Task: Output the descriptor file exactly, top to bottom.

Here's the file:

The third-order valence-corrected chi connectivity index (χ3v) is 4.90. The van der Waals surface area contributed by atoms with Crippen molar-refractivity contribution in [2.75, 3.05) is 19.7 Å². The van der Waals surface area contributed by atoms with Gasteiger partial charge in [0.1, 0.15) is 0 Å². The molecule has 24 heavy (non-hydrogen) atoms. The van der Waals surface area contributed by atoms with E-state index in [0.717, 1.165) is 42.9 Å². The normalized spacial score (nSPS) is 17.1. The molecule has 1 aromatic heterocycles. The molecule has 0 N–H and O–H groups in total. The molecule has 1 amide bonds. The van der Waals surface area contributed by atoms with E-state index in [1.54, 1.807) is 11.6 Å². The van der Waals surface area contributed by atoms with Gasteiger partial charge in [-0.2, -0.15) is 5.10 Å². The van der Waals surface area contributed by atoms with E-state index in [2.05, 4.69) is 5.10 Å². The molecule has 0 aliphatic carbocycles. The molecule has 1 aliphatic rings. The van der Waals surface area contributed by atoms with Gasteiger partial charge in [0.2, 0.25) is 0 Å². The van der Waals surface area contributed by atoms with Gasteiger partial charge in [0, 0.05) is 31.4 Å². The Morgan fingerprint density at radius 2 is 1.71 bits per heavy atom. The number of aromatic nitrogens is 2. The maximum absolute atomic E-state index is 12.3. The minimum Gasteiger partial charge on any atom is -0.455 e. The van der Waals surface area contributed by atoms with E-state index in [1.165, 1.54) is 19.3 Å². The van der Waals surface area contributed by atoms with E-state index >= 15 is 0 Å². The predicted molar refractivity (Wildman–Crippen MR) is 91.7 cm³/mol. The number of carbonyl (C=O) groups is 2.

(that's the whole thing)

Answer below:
The third-order valence-corrected chi connectivity index (χ3v) is 4.90. The van der Waals surface area contributed by atoms with Crippen molar-refractivity contribution in [2.75, 3.05) is 19.7 Å². The van der Waals surface area contributed by atoms with Gasteiger partial charge in [0.1, 0.15) is 0 Å². The molecule has 24 heavy (non-hydrogen) atoms. The van der Waals surface area contributed by atoms with E-state index in [0.717, 1.165) is 42.9 Å². The normalized spacial score (nSPS) is 17.1. The molecule has 1 aromatic heterocycles. The molecule has 0 N–H and O–H groups in total. The molecule has 1 amide bonds. The van der Waals surface area contributed by atoms with E-state index in [1.54, 1.807) is 11.6 Å². The van der Waals surface area contributed by atoms with Gasteiger partial charge in [-0.2, -0.15) is 5.10 Å². The van der Waals surface area contributed by atoms with E-state index in [2.05, 4.69) is 5.10 Å². The molecule has 0 aliphatic carbocycles. The molecule has 1 aliphatic rings. The van der Waals surface area contributed by atoms with Gasteiger partial charge in [0.2, 0.25) is 0 Å². The van der Waals surface area contributed by atoms with Gasteiger partial charge in [0, 0.05) is 31.4 Å². The Morgan fingerprint density at radius 2 is 1.71 bits per heavy atom. The number of aromatic nitrogens is 2. The maximum absolute atomic E-state index is 12.3. The minimum Gasteiger partial charge on any atom is -0.455 e. The van der Waals surface area contributed by atoms with E-state index in [1.165, 1.54) is 19.3 Å². The van der Waals surface area contributed by atoms with E-state index >= 15 is 0 Å². The predicted molar refractivity (Wildman–Crippen MR) is 91.7 cm³/mol. The number of carbonyl (C=O) groups is 2.